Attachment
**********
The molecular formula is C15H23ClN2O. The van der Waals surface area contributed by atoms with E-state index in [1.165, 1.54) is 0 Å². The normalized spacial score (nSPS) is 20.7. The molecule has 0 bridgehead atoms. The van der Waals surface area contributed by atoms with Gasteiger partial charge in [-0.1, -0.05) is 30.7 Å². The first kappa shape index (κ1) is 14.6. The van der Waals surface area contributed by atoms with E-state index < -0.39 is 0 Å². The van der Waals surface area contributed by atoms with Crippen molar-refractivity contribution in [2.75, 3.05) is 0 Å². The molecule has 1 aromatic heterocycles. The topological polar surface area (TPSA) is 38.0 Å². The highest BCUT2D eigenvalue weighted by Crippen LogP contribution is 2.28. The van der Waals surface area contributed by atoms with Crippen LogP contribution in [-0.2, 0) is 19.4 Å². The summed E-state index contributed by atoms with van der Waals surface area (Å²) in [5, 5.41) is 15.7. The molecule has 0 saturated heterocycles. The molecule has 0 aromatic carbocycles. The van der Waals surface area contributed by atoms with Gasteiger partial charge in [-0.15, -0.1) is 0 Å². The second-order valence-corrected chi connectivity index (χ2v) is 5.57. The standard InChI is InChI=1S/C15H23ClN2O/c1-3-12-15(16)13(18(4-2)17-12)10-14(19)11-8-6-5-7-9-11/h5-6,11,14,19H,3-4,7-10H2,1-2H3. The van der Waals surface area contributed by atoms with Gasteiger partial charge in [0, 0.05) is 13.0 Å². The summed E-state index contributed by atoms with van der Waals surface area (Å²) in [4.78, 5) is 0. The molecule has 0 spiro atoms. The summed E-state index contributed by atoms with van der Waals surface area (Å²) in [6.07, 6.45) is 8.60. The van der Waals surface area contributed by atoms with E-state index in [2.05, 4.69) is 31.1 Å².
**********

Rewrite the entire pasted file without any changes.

The molecular formula is C15H23ClN2O. The van der Waals surface area contributed by atoms with E-state index in [1.165, 1.54) is 0 Å². The normalized spacial score (nSPS) is 20.7. The molecule has 0 bridgehead atoms. The van der Waals surface area contributed by atoms with Gasteiger partial charge in [-0.1, -0.05) is 30.7 Å². The first kappa shape index (κ1) is 14.6. The van der Waals surface area contributed by atoms with E-state index < -0.39 is 0 Å². The van der Waals surface area contributed by atoms with Crippen molar-refractivity contribution in [2.75, 3.05) is 0 Å². The molecule has 1 aromatic heterocycles. The topological polar surface area (TPSA) is 38.0 Å². The highest BCUT2D eigenvalue weighted by Crippen LogP contribution is 2.28. The van der Waals surface area contributed by atoms with Crippen LogP contribution in [-0.2, 0) is 19.4 Å². The summed E-state index contributed by atoms with van der Waals surface area (Å²) in [5, 5.41) is 15.7. The molecule has 0 saturated heterocycles. The molecule has 0 aromatic carbocycles. The van der Waals surface area contributed by atoms with Gasteiger partial charge in [-0.15, -0.1) is 0 Å². The second-order valence-corrected chi connectivity index (χ2v) is 5.57. The standard InChI is InChI=1S/C15H23ClN2O/c1-3-12-15(16)13(18(4-2)17-12)10-14(19)11-8-6-5-7-9-11/h5-6,11,14,19H,3-4,7-10H2,1-2H3. The van der Waals surface area contributed by atoms with Gasteiger partial charge in [0, 0.05) is 13.0 Å². The summed E-state index contributed by atoms with van der Waals surface area (Å²) in [4.78, 5) is 0. The molecule has 0 spiro atoms. The summed E-state index contributed by atoms with van der Waals surface area (Å²) in [6.07, 6.45) is 8.60. The van der Waals surface area contributed by atoms with E-state index in [2.05, 4.69) is 31.1 Å².